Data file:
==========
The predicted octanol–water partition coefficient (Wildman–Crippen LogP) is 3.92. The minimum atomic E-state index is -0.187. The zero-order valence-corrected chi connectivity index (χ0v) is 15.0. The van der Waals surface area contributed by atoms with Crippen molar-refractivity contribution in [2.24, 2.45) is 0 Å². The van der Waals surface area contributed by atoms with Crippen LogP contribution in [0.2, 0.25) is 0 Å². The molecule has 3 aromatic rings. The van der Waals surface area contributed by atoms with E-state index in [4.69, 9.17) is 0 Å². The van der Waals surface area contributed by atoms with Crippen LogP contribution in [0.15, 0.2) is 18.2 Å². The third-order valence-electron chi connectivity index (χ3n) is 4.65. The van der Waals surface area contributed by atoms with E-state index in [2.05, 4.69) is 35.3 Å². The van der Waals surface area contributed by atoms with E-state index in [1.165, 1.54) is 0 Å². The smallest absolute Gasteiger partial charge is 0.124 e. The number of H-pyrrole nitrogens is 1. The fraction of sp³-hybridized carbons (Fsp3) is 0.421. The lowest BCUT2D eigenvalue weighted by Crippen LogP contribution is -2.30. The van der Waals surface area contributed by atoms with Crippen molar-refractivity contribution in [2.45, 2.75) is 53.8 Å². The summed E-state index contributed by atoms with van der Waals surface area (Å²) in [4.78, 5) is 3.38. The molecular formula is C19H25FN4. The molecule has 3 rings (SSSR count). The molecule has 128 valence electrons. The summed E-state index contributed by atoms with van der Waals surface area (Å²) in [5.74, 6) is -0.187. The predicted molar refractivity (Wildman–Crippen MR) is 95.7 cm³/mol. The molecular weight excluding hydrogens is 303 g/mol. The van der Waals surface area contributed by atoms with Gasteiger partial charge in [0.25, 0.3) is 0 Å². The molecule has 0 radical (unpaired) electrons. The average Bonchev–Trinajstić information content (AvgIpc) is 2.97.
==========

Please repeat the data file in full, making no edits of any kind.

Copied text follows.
The predicted octanol–water partition coefficient (Wildman–Crippen LogP) is 3.92. The minimum atomic E-state index is -0.187. The zero-order valence-corrected chi connectivity index (χ0v) is 15.0. The van der Waals surface area contributed by atoms with Crippen molar-refractivity contribution in [2.24, 2.45) is 0 Å². The van der Waals surface area contributed by atoms with Crippen LogP contribution in [0.2, 0.25) is 0 Å². The molecule has 3 aromatic rings. The van der Waals surface area contributed by atoms with E-state index in [4.69, 9.17) is 0 Å². The van der Waals surface area contributed by atoms with Crippen LogP contribution in [0.15, 0.2) is 18.2 Å². The third-order valence-electron chi connectivity index (χ3n) is 4.65. The van der Waals surface area contributed by atoms with E-state index in [2.05, 4.69) is 35.3 Å². The van der Waals surface area contributed by atoms with E-state index in [1.165, 1.54) is 0 Å². The smallest absolute Gasteiger partial charge is 0.124 e. The number of H-pyrrole nitrogens is 1. The fraction of sp³-hybridized carbons (Fsp3) is 0.421. The lowest BCUT2D eigenvalue weighted by Crippen LogP contribution is -2.30. The van der Waals surface area contributed by atoms with Crippen molar-refractivity contribution in [2.45, 2.75) is 53.8 Å². The summed E-state index contributed by atoms with van der Waals surface area (Å²) in [4.78, 5) is 3.38. The molecular formula is C19H25FN4. The molecule has 3 rings (SSSR count). The molecule has 128 valence electrons. The summed E-state index contributed by atoms with van der Waals surface area (Å²) in [5.74, 6) is -0.187. The predicted molar refractivity (Wildman–Crippen MR) is 95.7 cm³/mol. The molecular weight excluding hydrogens is 303 g/mol. The van der Waals surface area contributed by atoms with Gasteiger partial charge in [0.25, 0.3) is 0 Å². The molecule has 0 radical (unpaired) electrons. The average Bonchev–Trinajstić information content (AvgIpc) is 2.97.